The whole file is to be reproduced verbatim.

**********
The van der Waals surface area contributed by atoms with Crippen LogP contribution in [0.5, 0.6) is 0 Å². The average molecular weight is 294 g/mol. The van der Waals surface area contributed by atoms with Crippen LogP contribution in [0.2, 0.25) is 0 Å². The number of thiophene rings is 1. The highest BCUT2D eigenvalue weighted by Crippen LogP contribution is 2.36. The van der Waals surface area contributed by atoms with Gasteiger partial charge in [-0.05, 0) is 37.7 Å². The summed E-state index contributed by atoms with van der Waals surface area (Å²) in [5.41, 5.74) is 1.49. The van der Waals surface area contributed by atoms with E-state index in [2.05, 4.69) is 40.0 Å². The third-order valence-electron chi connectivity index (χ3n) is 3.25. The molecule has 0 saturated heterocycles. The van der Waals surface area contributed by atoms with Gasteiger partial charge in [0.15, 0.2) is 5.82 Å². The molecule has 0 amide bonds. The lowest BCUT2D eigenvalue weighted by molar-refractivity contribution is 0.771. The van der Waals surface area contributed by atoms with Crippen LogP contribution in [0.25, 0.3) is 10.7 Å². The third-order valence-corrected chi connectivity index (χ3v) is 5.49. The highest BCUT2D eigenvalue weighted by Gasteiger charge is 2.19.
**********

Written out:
The van der Waals surface area contributed by atoms with Crippen LogP contribution in [0.5, 0.6) is 0 Å². The average molecular weight is 294 g/mol. The van der Waals surface area contributed by atoms with Crippen LogP contribution in [0.2, 0.25) is 0 Å². The number of thiophene rings is 1. The highest BCUT2D eigenvalue weighted by Crippen LogP contribution is 2.36. The van der Waals surface area contributed by atoms with Gasteiger partial charge in [-0.05, 0) is 37.7 Å². The summed E-state index contributed by atoms with van der Waals surface area (Å²) in [5.41, 5.74) is 1.49. The van der Waals surface area contributed by atoms with E-state index in [2.05, 4.69) is 40.0 Å². The third-order valence-electron chi connectivity index (χ3n) is 3.25. The molecule has 0 saturated heterocycles. The van der Waals surface area contributed by atoms with Gasteiger partial charge in [0.15, 0.2) is 5.82 Å². The molecule has 0 amide bonds. The lowest BCUT2D eigenvalue weighted by molar-refractivity contribution is 0.771. The van der Waals surface area contributed by atoms with Crippen LogP contribution in [0.25, 0.3) is 10.7 Å². The third-order valence-corrected chi connectivity index (χ3v) is 5.49. The highest BCUT2D eigenvalue weighted by Gasteiger charge is 2.19.